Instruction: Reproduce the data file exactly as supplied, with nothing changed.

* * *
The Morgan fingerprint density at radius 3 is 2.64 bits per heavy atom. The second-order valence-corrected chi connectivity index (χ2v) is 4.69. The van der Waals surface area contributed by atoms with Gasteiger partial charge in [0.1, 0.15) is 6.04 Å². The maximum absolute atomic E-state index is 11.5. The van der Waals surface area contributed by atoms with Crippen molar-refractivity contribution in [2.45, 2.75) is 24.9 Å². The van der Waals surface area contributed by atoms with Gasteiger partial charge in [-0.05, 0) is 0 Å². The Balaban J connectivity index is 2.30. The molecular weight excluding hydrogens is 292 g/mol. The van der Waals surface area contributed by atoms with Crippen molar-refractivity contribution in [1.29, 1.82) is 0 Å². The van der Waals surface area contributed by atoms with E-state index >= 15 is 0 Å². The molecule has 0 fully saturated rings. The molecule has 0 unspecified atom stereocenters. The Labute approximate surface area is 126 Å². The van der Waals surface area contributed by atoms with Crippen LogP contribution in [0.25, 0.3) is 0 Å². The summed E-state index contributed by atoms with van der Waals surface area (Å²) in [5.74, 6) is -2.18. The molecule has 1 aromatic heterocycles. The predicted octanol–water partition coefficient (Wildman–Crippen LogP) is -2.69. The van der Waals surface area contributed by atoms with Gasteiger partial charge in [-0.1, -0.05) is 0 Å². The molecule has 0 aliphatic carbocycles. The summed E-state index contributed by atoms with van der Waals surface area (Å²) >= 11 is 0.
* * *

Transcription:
The Morgan fingerprint density at radius 3 is 2.64 bits per heavy atom. The second-order valence-corrected chi connectivity index (χ2v) is 4.69. The van der Waals surface area contributed by atoms with Gasteiger partial charge in [0.1, 0.15) is 6.04 Å². The maximum absolute atomic E-state index is 11.5. The van der Waals surface area contributed by atoms with Crippen molar-refractivity contribution in [2.45, 2.75) is 24.9 Å². The van der Waals surface area contributed by atoms with Gasteiger partial charge in [-0.05, 0) is 0 Å². The Balaban J connectivity index is 2.30. The molecular weight excluding hydrogens is 292 g/mol. The van der Waals surface area contributed by atoms with Crippen molar-refractivity contribution in [1.29, 1.82) is 0 Å². The van der Waals surface area contributed by atoms with E-state index >= 15 is 0 Å². The molecule has 0 fully saturated rings. The molecule has 0 unspecified atom stereocenters. The Labute approximate surface area is 126 Å². The van der Waals surface area contributed by atoms with Crippen LogP contribution in [0.25, 0.3) is 0 Å². The summed E-state index contributed by atoms with van der Waals surface area (Å²) in [5.74, 6) is -2.18. The molecule has 1 aromatic heterocycles. The predicted octanol–water partition coefficient (Wildman–Crippen LogP) is -2.69. The van der Waals surface area contributed by atoms with Gasteiger partial charge in [-0.1, -0.05) is 0 Å². The molecule has 0 aliphatic carbocycles. The summed E-state index contributed by atoms with van der Waals surface area (Å²) >= 11 is 0.